Somehow, it’s almost two decades since The Killers arrived with their debut record, Hot Fuss, which kickstarted their special relationship with Britain. On Saturday evening, Brandon Flowers triumphantly led them through their canon of work at the Emirates Old Trafford in Manchester.
Playing in sports stadia isn’t fitting for every band. It goes without saying how difficult it is to keep 50,000 people engaged when they are situated so far away from the stage. Most importantly, you need songs capable of filling the vast space and a charismatic frontman tasked with making everybody in the stadium feel connected; fortunately, The Killers have both.
When putting on a gig of this scale, making sure everything runs smoothly can become a logistical nightmare, but thankfully, there were no major logistical issues at Old Trafford. After queueing for around 20 minutes, I made my way through just in time to see the support act, Blossoms.
The Stockport indie group are no strangers to playing this kind of venue, having headlined Stockport County’s Edgeley Park and Manchester’s AO Arena. Although they are not a traditional stadium-rock group on paper, they excelled during their near hour-long set with hits like ‘Charlamagne’, ‘There’s A Reason Why (I Never Returned Your Calls)’, and ‘Getaway’ being lapped up by the adoring crowd.
After Blossoms got the party spirit in full flow at Old Trafford, it was time for the main event. The Killers took to the stage around 8:45pm and kickstarted a career-spanning show which rolled on for the next two hours and, in truth, they could have played for even longer.
Their opening track was a peculiar choice. Rather than going for one of their classics, The Killers instead opted to air ‘My Own Soul’s Warning’ from 2020’s Imploding The Mirage. Even though I wasn’t greatly familiar with the effort, most of the crowd belted it out at the top of their lungs, and so did I towards the end of the song. From there, The Killers guided the set down memory lane and revisited trademark tunes, including ‘When You Were Young’, ‘Jenny Was A Friend Of Mine’, and ‘Smile Like You Mean It’.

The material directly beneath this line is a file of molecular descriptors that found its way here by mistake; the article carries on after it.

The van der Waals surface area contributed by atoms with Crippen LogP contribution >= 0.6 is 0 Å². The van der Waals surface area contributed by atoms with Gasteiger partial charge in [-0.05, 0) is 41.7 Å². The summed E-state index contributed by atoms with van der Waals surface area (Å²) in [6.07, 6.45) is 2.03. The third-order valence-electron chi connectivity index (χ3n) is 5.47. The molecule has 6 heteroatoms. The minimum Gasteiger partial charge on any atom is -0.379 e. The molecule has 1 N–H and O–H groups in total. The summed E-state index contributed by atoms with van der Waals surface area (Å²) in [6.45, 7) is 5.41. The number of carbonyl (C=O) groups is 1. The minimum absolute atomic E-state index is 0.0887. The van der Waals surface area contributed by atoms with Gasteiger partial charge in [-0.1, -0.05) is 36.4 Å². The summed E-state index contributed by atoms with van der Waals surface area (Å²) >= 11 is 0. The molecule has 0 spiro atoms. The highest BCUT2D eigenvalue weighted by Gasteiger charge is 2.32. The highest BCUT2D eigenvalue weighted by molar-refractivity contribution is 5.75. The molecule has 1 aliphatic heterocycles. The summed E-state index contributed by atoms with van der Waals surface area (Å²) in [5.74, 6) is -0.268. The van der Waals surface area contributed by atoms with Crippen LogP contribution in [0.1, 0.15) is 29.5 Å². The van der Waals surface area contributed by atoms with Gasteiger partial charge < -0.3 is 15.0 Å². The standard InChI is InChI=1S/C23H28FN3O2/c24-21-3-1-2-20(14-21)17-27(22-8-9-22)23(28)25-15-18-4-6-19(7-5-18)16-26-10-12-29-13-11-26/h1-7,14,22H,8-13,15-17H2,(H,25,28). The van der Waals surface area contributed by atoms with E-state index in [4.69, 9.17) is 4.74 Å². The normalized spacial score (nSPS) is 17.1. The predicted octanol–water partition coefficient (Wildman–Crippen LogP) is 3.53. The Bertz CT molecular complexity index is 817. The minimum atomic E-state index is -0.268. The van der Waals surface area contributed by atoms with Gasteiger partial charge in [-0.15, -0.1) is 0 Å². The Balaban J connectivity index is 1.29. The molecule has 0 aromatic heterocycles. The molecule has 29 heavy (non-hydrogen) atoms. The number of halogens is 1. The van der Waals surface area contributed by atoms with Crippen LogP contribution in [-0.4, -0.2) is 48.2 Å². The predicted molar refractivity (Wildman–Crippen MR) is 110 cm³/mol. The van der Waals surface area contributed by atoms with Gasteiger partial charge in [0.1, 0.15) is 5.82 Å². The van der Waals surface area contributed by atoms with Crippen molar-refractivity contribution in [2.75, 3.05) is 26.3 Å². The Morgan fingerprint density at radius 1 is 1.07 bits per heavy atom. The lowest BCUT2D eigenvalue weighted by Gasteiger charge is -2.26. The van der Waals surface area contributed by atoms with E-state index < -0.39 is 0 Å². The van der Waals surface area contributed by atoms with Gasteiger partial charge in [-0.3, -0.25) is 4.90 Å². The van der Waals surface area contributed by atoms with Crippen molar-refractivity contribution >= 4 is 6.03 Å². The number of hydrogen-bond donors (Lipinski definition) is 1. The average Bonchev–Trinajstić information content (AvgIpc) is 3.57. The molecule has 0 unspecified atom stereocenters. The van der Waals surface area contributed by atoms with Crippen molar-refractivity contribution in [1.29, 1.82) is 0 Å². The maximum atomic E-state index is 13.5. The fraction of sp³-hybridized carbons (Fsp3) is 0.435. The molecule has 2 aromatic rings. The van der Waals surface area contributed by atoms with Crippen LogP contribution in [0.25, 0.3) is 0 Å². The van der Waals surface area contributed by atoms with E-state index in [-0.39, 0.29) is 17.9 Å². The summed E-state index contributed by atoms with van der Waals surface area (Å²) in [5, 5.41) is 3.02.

There was a joyous spirit in the air, and the atmosphere was epitomised by a 67-year-old fan named Billy. During the set, the pensioner was crowd surfing and, unfortunately, fell, leading to Flowers temporarily halting the concert to check up on him. Although Billy suffered a cut to his head, he didn’t let the episode dampen his spirits. Flowers told fans: “I said, ‘Billy, what are you doing?’ And you know what he said? He said: ‘I’m enjoying meself.”
The Killers also paid tribute to local heroes, Joy Division, during their emphatic set when they covered ‘Shadowplay’, which was a spine-tingling moment.
Another memorable section came when the Nevada group invited a fan called Casey to play ‘Reasons Unknown’. It’s a tradition they have been doing throughout their tour, which previously went viral in Glasgow, and the trick is a crowd-pleaser which works every time.
Towards the end of the performance, the Killers rattled off more classics, including goosebumps-inducing, ‘All These Things That I’ve Done’, and fan favourite, ‘Read My Mind’. After briefly leaving the stage, they returned for an encore comprised of ‘Spaceman’ and ‘Mr. Brightside’. The latter has been overplayed to such an extent that it’s become incredibly tiresome, but, in the live setting, it descended into chaos thanks in part to the assistance of mightily impressive pyrotechnics.
While The Killers have never been the most critically adored band in the world, the sheer skill it takes to unite 50,000 people can’t be understated. These giant communions are vitalising for the soul, and there wasn’t a single person who left Old Trafford without wearing a smile, which is powerful to witness.
For final tickets to The Killers’ shows in Dublin at Malahide Castle, visit here.